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You Could Go To Jail For Taking A Photo Of A Celebrity's Kid In California

A new bill aimed at paparazzi who harass celebrities' children has been signed into law in California. Media organizations fear it's too vague.

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A bill signed by California Gov. Jerry Brown Tuesday will increase penalties for paparazzi who "harass" celebrities' children — but opponents say it goes too far.

SB 606 increases fines on people who harass a child because of their parent's employment to a maximum of $10,000 and increases imprisonment time to a maximum of a year in county jail. Penalties were previously set at a $1,000 fine and six months in county jail.

The bill was opposed by the California Newspaper Publishers Association and California Broadcasters Association who said it infringes on the media's First Amendment-protected ability to gather news in a public place. Joe Berry of the CBA described the bill as "overly vague," saying it only expanded laws that already exist and could be used to target news media or tourists who were "at the right place at the wrong time" and took a photo of a celebrity's child.

The wording of the legislation defines harassment as conduct directed at a child that "seriously alarms, annoys, torments, or terrorizes" and includes but is not limited to recording images or sound of someone's child, following a child and "lying in wait."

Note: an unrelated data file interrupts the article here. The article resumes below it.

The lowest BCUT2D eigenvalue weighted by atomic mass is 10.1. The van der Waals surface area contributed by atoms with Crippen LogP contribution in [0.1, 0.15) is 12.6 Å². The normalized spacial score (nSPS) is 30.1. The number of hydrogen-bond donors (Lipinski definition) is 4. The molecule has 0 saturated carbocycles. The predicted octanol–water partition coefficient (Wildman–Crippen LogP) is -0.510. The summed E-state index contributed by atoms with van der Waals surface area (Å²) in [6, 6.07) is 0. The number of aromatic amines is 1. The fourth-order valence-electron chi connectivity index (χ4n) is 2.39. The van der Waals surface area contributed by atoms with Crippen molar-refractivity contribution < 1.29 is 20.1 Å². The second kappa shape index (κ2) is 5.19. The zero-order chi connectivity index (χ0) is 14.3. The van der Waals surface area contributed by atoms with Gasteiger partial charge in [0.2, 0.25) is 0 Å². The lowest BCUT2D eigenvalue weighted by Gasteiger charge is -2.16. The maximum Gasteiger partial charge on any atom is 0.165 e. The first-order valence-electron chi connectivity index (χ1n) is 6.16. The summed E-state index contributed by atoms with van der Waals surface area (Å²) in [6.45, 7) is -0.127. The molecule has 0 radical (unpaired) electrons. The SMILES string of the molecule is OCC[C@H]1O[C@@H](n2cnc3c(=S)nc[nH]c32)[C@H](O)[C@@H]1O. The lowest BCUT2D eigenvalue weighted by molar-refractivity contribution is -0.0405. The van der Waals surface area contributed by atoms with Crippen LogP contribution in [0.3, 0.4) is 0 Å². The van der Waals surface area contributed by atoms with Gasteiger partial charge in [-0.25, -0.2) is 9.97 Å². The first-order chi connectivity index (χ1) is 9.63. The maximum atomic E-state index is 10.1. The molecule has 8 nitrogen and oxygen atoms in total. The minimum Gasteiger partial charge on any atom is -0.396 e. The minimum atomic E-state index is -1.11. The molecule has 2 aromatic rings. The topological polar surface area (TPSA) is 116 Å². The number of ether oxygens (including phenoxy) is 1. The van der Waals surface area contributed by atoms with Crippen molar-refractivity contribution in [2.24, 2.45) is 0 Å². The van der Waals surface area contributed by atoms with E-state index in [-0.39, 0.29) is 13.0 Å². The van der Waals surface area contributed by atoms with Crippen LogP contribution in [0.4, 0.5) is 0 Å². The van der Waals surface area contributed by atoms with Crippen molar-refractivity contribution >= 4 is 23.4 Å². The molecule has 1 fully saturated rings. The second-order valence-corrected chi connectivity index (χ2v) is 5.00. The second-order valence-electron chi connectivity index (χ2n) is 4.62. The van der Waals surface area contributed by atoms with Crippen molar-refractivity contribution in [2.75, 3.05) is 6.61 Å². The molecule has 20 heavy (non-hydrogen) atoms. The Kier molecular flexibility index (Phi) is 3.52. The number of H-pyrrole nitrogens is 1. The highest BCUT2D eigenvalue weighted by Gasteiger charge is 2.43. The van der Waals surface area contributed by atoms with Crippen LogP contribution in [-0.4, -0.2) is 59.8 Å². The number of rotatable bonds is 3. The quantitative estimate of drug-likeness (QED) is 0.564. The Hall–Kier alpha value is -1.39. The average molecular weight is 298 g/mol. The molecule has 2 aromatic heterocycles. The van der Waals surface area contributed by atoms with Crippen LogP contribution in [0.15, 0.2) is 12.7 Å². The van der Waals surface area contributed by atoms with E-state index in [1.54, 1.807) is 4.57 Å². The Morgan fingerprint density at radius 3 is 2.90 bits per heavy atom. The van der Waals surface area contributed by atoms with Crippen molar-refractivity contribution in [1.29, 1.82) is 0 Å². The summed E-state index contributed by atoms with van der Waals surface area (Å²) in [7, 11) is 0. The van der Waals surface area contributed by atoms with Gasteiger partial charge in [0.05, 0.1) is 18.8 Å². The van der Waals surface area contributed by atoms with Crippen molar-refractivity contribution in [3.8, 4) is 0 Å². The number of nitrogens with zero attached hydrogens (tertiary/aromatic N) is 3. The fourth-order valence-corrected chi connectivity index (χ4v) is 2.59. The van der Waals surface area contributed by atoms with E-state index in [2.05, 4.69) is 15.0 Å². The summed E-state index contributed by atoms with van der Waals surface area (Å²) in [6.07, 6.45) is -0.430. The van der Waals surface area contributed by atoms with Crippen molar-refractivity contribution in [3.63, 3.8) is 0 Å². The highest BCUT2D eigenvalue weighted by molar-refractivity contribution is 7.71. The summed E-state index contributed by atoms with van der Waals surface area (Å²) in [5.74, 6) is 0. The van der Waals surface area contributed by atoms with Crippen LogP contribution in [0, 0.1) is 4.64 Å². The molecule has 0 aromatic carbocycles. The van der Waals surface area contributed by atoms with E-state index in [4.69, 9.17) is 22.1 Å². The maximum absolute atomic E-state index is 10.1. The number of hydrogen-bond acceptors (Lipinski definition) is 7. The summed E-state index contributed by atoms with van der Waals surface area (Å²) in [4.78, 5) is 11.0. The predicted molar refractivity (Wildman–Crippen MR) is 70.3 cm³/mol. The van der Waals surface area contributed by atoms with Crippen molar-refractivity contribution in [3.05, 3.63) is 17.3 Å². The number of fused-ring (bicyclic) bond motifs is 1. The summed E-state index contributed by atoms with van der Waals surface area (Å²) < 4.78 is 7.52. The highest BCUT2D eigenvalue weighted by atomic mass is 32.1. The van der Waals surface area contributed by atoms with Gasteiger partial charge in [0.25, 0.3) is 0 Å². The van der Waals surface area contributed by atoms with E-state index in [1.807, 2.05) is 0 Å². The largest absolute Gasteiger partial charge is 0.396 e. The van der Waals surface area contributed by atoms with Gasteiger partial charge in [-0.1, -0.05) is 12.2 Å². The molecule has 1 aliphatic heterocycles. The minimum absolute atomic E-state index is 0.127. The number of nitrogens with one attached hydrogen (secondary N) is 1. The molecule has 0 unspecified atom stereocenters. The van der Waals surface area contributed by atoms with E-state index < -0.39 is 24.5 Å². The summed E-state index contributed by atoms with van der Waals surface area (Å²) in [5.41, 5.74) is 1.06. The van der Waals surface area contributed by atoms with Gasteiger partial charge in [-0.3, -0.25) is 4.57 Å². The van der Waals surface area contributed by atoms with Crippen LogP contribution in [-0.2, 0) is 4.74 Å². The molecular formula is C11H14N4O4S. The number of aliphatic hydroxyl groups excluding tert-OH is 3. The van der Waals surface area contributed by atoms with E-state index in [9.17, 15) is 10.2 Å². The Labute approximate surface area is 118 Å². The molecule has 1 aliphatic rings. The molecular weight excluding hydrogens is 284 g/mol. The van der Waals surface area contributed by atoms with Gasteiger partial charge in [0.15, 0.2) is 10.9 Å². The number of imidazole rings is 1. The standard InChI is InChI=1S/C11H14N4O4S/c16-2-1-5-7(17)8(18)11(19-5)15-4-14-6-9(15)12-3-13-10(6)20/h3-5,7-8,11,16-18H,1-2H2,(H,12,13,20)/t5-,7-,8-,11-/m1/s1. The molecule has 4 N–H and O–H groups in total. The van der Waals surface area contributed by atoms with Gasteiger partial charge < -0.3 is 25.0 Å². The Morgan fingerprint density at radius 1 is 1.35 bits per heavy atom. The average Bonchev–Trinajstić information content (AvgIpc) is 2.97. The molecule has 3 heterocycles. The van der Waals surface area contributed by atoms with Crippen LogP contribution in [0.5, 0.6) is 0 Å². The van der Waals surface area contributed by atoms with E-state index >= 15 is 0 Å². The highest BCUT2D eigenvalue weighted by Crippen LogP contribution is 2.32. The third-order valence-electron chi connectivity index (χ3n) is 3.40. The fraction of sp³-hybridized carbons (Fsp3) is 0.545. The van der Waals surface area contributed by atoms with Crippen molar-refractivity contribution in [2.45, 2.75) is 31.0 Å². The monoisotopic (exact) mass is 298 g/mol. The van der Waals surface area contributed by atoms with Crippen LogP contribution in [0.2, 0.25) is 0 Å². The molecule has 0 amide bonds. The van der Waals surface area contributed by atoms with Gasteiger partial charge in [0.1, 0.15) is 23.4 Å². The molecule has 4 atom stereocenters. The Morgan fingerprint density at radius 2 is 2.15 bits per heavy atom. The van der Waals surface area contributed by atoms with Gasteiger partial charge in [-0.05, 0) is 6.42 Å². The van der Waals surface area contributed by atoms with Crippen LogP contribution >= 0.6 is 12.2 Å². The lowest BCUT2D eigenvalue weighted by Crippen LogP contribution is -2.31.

"Kids shouldn't be tabloid fodder nor the target of ongoing harassment," Sen. Kevin de León, the bill's sponsor, said in a statement. "SB 606 will give children, no matter who their parents are, protection from harassers who go to extremes to turn a buck."

Actresses Halle Berry and Jennifer Garner testified in support of the bill before the Assembly Judiciary Committee in Sacramento in August.

"When it comes to my children, or my child, when they are in fear of leaving the house, when they are suffering from nightmares, and feeling that they cannot move in the world in a free and safe way, that is when as a mother, I have to stand up for the rights of my children," Berry said. "There is inherent danger to paparazzi's action in regard to children."

The bill will go into effect Jan. 1.

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